I found the chapter written by Dr. Dorothy Wertz, “How Parents of Affected Children View Selective Abortion,” from the book, Issues in Reproductive Technology: An Anthology, edited by Helen Holmes.
I now wished I hadn’t. I am horrified at what she found in her research.
Here is one of Dr. Wertz’s conclusions:
Since individuals rather than governments are making these decisions (selective abortion of children with disabilities), they are not considered eugenic. Yet, individuals can practice eugenics, perhaps more effectively than governments. Informal social pressure is a very effective measure of coercion. Once tests are offered, to reject them is a rejection of modern faith in science and also a rejection of our belief that we should do everything possible for the health of the future child. To bear, knowingly, a less than perfect child affronts the mores of many social circles. The sharp reduction in incidents of certain birth defects, such as Tay-Sachs in the United States and spina bifida in Britain, suggests that families are making what amount to eugenic decisions (all bold emphases mine).
There is good news in this. If individuals are behaving as though there is a sanctioned eugenics movement in the United States, then individuals can be encouraged to make different decisions.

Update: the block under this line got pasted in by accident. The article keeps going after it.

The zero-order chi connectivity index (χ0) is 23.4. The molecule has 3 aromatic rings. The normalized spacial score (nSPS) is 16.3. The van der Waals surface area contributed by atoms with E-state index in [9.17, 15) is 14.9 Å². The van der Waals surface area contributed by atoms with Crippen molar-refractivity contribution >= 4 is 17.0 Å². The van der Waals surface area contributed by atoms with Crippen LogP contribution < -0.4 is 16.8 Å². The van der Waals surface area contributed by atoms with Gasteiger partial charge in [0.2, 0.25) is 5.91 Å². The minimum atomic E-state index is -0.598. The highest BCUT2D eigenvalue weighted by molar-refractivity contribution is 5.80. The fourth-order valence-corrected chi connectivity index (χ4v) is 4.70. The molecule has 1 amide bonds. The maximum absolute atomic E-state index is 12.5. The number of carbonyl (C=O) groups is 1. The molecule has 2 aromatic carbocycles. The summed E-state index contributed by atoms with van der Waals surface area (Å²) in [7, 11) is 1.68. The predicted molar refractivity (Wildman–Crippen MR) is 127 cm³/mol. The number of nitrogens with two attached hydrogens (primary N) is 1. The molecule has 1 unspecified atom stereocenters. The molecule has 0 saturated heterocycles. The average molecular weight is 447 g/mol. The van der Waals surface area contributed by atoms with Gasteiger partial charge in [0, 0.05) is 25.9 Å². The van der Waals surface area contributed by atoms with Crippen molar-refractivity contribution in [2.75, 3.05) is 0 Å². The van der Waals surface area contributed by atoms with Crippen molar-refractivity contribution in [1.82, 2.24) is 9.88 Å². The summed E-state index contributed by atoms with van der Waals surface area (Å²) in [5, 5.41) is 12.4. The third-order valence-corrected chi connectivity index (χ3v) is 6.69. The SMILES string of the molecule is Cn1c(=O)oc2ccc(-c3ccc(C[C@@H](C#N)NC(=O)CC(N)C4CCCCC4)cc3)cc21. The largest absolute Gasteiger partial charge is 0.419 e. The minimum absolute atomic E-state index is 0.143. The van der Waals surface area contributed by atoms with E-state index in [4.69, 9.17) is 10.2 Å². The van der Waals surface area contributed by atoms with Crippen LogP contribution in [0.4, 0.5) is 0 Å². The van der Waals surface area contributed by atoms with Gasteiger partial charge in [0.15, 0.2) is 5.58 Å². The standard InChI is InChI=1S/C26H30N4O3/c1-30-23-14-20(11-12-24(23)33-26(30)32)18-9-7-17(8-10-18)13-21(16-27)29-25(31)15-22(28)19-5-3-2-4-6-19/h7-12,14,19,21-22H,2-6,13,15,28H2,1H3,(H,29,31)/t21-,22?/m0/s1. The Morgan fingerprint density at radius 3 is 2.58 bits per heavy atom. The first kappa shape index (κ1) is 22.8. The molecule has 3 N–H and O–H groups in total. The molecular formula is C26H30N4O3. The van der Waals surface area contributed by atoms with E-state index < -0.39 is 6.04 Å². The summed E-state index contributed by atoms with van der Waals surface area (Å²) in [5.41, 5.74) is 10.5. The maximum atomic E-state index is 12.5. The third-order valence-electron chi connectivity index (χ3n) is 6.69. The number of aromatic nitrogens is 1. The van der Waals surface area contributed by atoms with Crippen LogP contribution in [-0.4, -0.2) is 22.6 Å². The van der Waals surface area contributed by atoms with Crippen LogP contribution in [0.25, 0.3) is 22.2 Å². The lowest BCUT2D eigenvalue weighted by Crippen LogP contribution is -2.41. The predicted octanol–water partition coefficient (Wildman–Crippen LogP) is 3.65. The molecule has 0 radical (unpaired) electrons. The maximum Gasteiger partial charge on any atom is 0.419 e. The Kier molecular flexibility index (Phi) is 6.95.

This is where the church and those of us with children with disabilities can engage in loving ways to turn the tide away from eugenics, one couple and one child at a time.
Parents, let us live like our children with disabilities matter and that we trust God to supply all our needs. There is no reason to minimize our hardships – they are real, and people assume them anyway. But there is more – God’s promises are real and we have been given a special opportunity to make much of him and testify to his promises through how we live our lives.
People simply do not talk about abortion as an option around me or my son, and I talk all the time about how glad I am to have this boy. There’s two blows against aborting children with disabilities right there.
For churches, many had pro-life or sanctity of life Sunday services this past January. Take that extra step – find ways to serve and welcome that family with a disabled family member. Let all your people know you care about every person who crosses your doors, and that you WANT every one who crosses your doors, as an overflow of your affections for God who has done everything for you.
Will it be hard? No. It is impossible. At Bethlehem we struggle most of the time – some disabilities are really, really hard, we frequently don’t know if we are doing the right things in serving a child or family, we make mistakes that discourage people, we never seem to have enough volunteers, and just when things seem to stabilize, another issue comes up that’s even more complicated than the last.
That is why we anchor everything in prayerful dependence, because only through God’s help will anything happen.
Think – pastor, or elder, or small group leader, or Sunday school teacher, or volunteer, or friend – how will you feel someday if a dad or mom comes up to YOU and says, “because of what I saw in what you did, we chose to have our baby with (terribly difficult disabling condition).” And what sort of reward will there be from the Father for faithfully serving the most vulnerable of his human creation?
I don’t know. But I want to find out.